What was it like working with the rest of the cast? Kristen Stewart has previously said she’s a big fan of yours.
Oh that’s nice, I’m a big fan of hers. Well Kristen and I met the day before we started shooting, well no she did come and take horseback riding lessons with Lily but I feel like suddenly we were on set together, that’s mostly how it is. We were communicating when we were getting her clothes together with our costume designer which was fun. Kristen was great, everyone was so game.
Laura Dern and Jared Harris came at the end when we were all exhausted, and when I met Laura she was so smart and on it so I felt I had to get my game together to rise up to meet her level. They both really came so prepared and down to the detail. It was like I was making three different films with three different sets of actors in a way, it was super challenging because as soon as you hit your groove you’re back at the beginning again.
Did you not shoot it chronologically then?
No, we shot the ranch first because I wanted snow for that setting and it was the cusp of Winter. Then we shot the middle story, so we filmed them in reverse order basically.
When it came to adapting these short stories, was it quite challenging to get them to all fit in?
Yes, actually. I wasn’t sure it would work for a while and it was just a nice experiment. When I had found the middle story, which had been a different story for a while, it was then that I felt it started to work. It had the right amount of plot without too much plot, and it made sense to me what these women were doing together and how the stories worked in an emotionally chronological way. So it all made sense to me when I got that story.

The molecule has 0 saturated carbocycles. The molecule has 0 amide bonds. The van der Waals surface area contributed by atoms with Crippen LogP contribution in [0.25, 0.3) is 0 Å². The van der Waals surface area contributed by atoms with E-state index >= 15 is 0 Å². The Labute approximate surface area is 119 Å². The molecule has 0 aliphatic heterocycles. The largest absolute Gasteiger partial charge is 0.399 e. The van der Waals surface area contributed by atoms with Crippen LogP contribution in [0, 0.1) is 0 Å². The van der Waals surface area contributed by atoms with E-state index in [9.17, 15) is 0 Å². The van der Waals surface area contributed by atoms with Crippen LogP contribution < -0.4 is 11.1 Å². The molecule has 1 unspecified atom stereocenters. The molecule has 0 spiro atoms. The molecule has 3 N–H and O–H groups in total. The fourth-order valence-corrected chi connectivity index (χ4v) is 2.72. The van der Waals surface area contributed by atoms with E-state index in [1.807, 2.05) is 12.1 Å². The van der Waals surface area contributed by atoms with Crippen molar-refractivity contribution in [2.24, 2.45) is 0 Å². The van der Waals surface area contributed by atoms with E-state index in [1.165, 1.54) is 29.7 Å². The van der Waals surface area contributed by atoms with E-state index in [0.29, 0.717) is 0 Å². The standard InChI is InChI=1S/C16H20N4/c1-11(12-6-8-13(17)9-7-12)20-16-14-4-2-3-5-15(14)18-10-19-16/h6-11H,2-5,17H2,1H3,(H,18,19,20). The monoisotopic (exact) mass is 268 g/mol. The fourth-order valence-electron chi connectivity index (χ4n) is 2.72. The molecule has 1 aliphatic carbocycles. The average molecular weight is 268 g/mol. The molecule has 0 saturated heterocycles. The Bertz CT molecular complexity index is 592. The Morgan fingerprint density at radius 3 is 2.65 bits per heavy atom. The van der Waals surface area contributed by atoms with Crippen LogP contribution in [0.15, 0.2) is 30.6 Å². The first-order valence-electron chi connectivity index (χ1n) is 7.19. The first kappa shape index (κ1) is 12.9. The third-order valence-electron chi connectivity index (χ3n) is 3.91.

You’ve worked with Jon Raymond on your scripts quite a lot, what is it that you look for when it comes to adaptations?
Well with Jon I had read his novel and I really loved his work, so I got in touch with him and asked him if he had any short stories and he sent me Old Joy and that turned out to be a really great experience. So I wanted to do something again with him and he brought up the idea for Wendy and Lucy, I wasn’t sure and was on the fence about it but then he wrote the story and that’s when I got on board with it.
A lot of it had to do with wanting to work with him a lot and we had a good thing going, we would go places and check out different parts of the state and it was good in production to have someone to call and talk to about what was happening. I would call him on this movie too, but he was working on a novel which just came out called Free Bird and I wanted to work on something else. I was drawn to Maile’s stories, but with Jon Raymond he would throw an idea at me when I was finishing one film and we would just go from one film to the other, which was great as I always knew what I was doing next.
In 2016 there was quite a dramatic rise in films which have female leads, and of course you have four in yours. Why do you feel it’s important to keep doing this in cinema?
I was going to say that there are two sexes, but that’s not true as it turns out there’s a lot in between. Women are a huge part of the population and it’s nice to hear their story once in a while! It depends, I’m really drawn to whatever the story is and what the characters are.
What’s the option? All stories about men all the time? You might want to have some diversity here and there. That might lead to more women directing too. I would get on the bandwagon about it but we have bigger fish to fry right now, we have so many problems. It’s not the main one, but representation is pretty important.